This week the United Kingdom was the hottest on record.
Parts of England experienced temperatures above 40 degrees Celsius (104 degrees Fahrenheit) on Tuesday, a first in the country’s recorded history.
The government has recommended that British citizens stay home if possible. Sadiq Khan, the mayor of London, said the city’s fire department got 1,600 calls for help and that firefighters were battling at least a dozen large fires around the city.
Residents of Blidworth, a village near Nottingham, were evacuated while 15 fire departments battled a massive wildfire on a neighbouring farm.
“I wasn’t expecting to see this in my career,” said Stephen Belcher, the chief scientist at the U.K.’s Meteorological Office.
You might be wondering why the extreme heat has been so disruptive in the United Kingdom, given that most nations have their warm spell. Even though hot days are expected to become more frequent due to climate change, officials and scientists claim that the UK and its people are less prepared to handle the heat because it isn’t common there.
Temperatures of more than 100 degrees Fahrenheit are common in some areas of the United States. For example, a dozen times a year, triple-digit temperatures are typically in the South and Southwest. In contrast, the Met Office estimates that temperatures as high as those observed Tuesday should only be expected once every 100 to 300 years in the U.K.
Because of this, the U.K.’s infrastructure, including homes, businesses, roads, train tracks, and airport tarmacs, isn’t necessarily made to survive the high temperatures.
“It can be difficult for people to make the best decisions in these situations because nothing in their life experience has led them to know what to expect,” Penny Endersby, the chief executive at the Met Office, said ahead of the heat wave.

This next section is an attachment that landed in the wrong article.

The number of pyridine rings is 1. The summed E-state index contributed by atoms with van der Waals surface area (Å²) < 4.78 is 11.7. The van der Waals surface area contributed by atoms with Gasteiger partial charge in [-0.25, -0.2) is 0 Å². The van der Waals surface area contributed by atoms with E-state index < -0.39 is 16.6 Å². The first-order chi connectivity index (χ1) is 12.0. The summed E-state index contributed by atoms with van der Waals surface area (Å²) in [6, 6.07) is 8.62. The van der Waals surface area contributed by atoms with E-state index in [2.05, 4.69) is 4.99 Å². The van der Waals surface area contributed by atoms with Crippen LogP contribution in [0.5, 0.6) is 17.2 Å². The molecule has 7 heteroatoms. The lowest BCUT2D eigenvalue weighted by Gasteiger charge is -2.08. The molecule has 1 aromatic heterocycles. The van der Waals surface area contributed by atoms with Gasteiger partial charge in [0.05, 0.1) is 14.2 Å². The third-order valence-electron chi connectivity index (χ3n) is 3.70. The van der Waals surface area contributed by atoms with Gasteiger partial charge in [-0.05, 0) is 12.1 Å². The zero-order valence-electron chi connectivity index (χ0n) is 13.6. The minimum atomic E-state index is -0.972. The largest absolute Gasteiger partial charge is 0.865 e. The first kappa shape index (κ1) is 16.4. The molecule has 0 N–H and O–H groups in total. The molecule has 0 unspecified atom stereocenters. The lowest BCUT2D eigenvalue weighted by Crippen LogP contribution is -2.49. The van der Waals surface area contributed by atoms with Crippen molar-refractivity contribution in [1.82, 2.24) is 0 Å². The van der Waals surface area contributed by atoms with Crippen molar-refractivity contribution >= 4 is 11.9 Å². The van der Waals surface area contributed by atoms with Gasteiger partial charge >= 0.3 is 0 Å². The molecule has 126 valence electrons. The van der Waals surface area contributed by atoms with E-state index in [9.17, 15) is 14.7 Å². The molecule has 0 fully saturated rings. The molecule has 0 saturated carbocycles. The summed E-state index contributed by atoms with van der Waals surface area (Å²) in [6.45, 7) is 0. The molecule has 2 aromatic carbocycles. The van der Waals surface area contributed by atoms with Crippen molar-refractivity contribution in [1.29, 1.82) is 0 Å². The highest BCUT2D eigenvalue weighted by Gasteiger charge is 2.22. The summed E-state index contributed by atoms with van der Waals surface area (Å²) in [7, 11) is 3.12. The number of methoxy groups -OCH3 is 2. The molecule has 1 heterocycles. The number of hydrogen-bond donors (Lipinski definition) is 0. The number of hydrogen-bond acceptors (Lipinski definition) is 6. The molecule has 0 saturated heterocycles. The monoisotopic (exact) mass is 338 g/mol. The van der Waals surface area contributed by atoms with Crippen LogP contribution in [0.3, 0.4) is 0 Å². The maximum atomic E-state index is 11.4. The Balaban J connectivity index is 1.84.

“Here in the U.K., we’re used to treating hot spells as a chance to go play in the sun. This is not that sort of weather. Our lifestyles and our infrastructure are not adapted to what is coming,” she added.
For instance, the majority of homes in the UK lack air conditioning. Only 5% of homes have any air conditioning, and of those who do, the majority are portable units made for chilling a single room.
The death toll from this week’s heat wave is yet undetermined. Experts also cautioned that thousands of people would die from scorching temperatures. However, the impact on infrastructure was more immediately noticeable. Compared to the United States, the United Kingdom has more vulnerable roads, tarmacs, and rail networks.
In anticipation of the heat, the U.K.’s national rail service issued warnings about delayed trains and completely shut down some routes. On Monday, a runway at a London airport was closed for several hours when the pavement crumbled due to the heat.
Authorities in the east of England had to shut down a motorway for several hours because the heat had caused the concrete beneath the asphalt’s surface to ripple upward.
According to National Highways, the government-owned organisation in charge of managing the nation’s highways, the section of the A14 was formerly paved with concrete, like many older roads in England. Although asphalt has since been laid over it, the concrete underneath could not withstand the heat this week.
According to Larry Kenney, a physiology professor at Penn State, climate change significantly impacts heat waves in terms of their frequency, duration, and severity. The elderly, those with heart conditions, infants, and those with strenuous physical activity in the heat, such as athletes and service members, are particularly at risk.
“Research conducted at the Met Office has demonstrated that it’s virtually impossible for the U.K. to experience 40 degrees C in an undisrupted climate,” said Belcher, Met’s top scientist.
“If we continue under a high emissions scenario, we could see temperatures like this every three years,” he said.